Commonwealth Games Federation chief executive Mike Hooper will not stand down despite the problems that plagued the New Delhi event.
The expatriate Kiwi suffered criticism, even from his New Zealand Olympic Committee secretary-general successor Barry Maister and president Mike Stanley, for his role in the performance of the host city.
But he is already planning for the future and is even urging countries like New Zealand to consider bidding for scaled-down versions of the event.
Hooper insists he did all he could to make the Games a success during his three years based in the Indian capital. He told the Herald on Sunday he should not be ousted for any perceived inaction.
"That is a silly question. It is my job and I've done it well, despite what others might think. It was my role to point out and highlight things [that needed improvement] and I did it consistently."
However, having effigies of him burned in the street was a Games low. "The burning of the effigy upset me but let's put that into context. It was based on a totally false premise. I am alleged to have made certain remarks about the population of India which I didn't. It was scurrilous reporting."
While all manner of problems became accepted as the norm during the Games, Hooper is adamant athletes were not adversely affected.
"I'm pleased with how it panned out ... we got the village, catering and transport right for them [athletes]. You'd have to say the venues got there in the end too. It was reassuring to see so many happy smiling faces at the closing ceremony."
Cynics would interpret those smiles as relief. It is hard to justify a successful event programme when, amongst other gaffes, scales weighed boxers inaccurately, a shooting range had faulty targets and there were empty venues because of a bung ticketing system.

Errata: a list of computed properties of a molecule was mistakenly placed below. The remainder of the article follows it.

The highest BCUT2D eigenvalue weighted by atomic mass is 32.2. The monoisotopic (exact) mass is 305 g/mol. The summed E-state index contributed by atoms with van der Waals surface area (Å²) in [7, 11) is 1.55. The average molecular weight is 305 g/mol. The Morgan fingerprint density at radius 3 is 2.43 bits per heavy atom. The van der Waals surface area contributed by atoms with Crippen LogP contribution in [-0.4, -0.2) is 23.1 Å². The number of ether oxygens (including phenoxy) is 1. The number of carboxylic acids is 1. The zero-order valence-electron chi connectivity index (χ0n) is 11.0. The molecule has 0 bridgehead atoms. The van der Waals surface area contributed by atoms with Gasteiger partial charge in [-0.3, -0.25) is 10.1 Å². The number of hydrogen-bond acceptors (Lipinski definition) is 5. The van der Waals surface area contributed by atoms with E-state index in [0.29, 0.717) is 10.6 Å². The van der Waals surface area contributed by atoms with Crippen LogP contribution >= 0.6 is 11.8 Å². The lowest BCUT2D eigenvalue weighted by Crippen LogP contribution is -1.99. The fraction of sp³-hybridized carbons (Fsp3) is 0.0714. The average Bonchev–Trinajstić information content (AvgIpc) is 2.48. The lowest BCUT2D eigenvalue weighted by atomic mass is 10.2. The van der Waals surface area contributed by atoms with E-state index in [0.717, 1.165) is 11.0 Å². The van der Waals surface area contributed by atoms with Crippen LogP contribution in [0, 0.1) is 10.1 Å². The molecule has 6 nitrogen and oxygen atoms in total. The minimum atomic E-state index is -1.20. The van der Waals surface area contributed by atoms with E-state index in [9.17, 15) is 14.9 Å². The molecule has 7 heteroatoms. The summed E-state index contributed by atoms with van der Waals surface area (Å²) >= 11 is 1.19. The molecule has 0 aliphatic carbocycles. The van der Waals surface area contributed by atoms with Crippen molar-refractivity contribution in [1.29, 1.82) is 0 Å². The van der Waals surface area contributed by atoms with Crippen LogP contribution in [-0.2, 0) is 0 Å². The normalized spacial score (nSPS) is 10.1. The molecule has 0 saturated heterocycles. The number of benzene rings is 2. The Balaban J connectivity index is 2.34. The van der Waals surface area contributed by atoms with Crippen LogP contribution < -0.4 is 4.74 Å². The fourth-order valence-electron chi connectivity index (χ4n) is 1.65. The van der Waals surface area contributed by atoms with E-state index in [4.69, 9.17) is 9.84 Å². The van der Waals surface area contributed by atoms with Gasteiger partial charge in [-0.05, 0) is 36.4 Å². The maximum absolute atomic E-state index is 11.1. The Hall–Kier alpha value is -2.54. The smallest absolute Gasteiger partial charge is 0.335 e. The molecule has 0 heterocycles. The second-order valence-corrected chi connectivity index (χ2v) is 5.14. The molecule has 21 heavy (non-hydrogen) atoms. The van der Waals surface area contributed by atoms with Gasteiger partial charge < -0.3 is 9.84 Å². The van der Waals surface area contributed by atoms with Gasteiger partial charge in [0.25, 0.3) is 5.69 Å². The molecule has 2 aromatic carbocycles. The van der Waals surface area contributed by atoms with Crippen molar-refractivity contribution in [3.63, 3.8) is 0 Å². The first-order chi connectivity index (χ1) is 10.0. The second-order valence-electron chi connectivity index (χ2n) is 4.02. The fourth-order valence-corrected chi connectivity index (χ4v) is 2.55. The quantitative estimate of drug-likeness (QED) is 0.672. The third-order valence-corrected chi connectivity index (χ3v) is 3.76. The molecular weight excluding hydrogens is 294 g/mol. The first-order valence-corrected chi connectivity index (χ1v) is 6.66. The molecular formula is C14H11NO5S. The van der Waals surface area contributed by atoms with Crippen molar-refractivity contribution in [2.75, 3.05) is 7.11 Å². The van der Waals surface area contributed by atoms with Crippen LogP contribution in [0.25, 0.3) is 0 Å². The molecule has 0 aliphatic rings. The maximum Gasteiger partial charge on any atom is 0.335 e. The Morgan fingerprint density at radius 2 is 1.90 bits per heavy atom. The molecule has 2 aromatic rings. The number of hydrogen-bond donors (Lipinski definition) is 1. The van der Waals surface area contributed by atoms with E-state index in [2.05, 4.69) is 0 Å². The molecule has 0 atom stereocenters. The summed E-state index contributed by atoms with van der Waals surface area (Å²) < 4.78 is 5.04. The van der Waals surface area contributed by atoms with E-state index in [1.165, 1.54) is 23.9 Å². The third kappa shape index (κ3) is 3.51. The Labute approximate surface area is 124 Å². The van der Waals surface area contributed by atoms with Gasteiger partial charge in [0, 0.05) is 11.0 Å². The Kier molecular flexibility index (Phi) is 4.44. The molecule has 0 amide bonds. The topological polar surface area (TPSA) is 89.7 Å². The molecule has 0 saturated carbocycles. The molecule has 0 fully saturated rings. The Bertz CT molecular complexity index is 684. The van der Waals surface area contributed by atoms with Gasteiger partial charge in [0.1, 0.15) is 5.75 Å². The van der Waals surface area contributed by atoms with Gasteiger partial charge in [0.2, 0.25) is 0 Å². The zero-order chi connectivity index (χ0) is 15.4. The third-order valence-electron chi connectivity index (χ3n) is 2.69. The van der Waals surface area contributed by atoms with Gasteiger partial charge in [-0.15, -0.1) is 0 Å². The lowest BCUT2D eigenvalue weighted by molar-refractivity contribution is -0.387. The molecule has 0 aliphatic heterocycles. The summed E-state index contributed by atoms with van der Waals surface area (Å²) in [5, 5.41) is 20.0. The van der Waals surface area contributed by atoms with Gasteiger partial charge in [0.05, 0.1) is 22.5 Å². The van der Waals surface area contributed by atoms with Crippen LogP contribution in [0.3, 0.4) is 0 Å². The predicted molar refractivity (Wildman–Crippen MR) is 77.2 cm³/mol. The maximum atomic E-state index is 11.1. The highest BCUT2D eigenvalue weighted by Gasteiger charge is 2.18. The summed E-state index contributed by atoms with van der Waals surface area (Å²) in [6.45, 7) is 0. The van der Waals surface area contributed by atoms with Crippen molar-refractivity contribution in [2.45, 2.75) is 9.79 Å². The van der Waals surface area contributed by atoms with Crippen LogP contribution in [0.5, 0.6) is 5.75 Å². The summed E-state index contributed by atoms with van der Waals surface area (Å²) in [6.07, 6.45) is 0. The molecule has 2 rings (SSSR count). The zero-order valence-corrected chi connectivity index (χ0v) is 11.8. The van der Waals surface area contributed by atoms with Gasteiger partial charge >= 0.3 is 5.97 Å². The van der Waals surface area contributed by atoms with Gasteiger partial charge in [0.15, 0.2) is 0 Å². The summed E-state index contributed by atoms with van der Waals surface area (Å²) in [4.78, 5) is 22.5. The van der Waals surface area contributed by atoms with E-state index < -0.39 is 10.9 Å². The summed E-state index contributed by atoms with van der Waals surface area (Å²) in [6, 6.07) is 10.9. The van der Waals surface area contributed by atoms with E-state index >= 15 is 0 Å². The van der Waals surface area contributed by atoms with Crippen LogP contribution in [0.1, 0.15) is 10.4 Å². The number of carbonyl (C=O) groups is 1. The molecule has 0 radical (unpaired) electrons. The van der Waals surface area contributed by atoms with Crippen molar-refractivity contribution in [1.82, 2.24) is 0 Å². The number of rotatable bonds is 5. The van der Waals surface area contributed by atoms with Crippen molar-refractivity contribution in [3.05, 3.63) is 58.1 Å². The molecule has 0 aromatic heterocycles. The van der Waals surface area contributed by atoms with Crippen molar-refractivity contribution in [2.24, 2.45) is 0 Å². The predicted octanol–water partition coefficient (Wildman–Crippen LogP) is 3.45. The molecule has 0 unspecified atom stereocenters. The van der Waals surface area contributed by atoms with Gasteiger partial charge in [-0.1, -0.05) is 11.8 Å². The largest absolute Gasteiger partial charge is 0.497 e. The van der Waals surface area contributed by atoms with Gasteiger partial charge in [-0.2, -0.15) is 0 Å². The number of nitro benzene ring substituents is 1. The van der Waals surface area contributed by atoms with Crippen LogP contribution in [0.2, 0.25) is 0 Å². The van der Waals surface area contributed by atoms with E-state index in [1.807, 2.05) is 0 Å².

Hooper says Delhi has a much-improved infrastructure legacy as a result, but would not be drawn on a potential Olympic bid for 2020 or beyond.
Questions have been raised about the future of the Games but Hooper claims that with 71 members, the federation justifies its existence.
"People mistakenly compare it to the Olympics, which is unrealistic and inappropriate. They are specifically designed for Commonwealth countries and are not trying to compete."
Hooper says that reflects in the bid process. Auckland failed to get up a 2018 bid because of the need for so much new infrastructure but the Gold Coast bid is based along similar lines, making use of what they have.
"We don't say a Games has to have the maximum 17 sports. Ten (swimming, athletics, badminton, boxing, hockey, bowls, netball, sevens, squash and weightlifting) are a must, then a potential bid may choose seven more from our approved list. It's not like the Olympics where thou shalt have 28 sports full stop."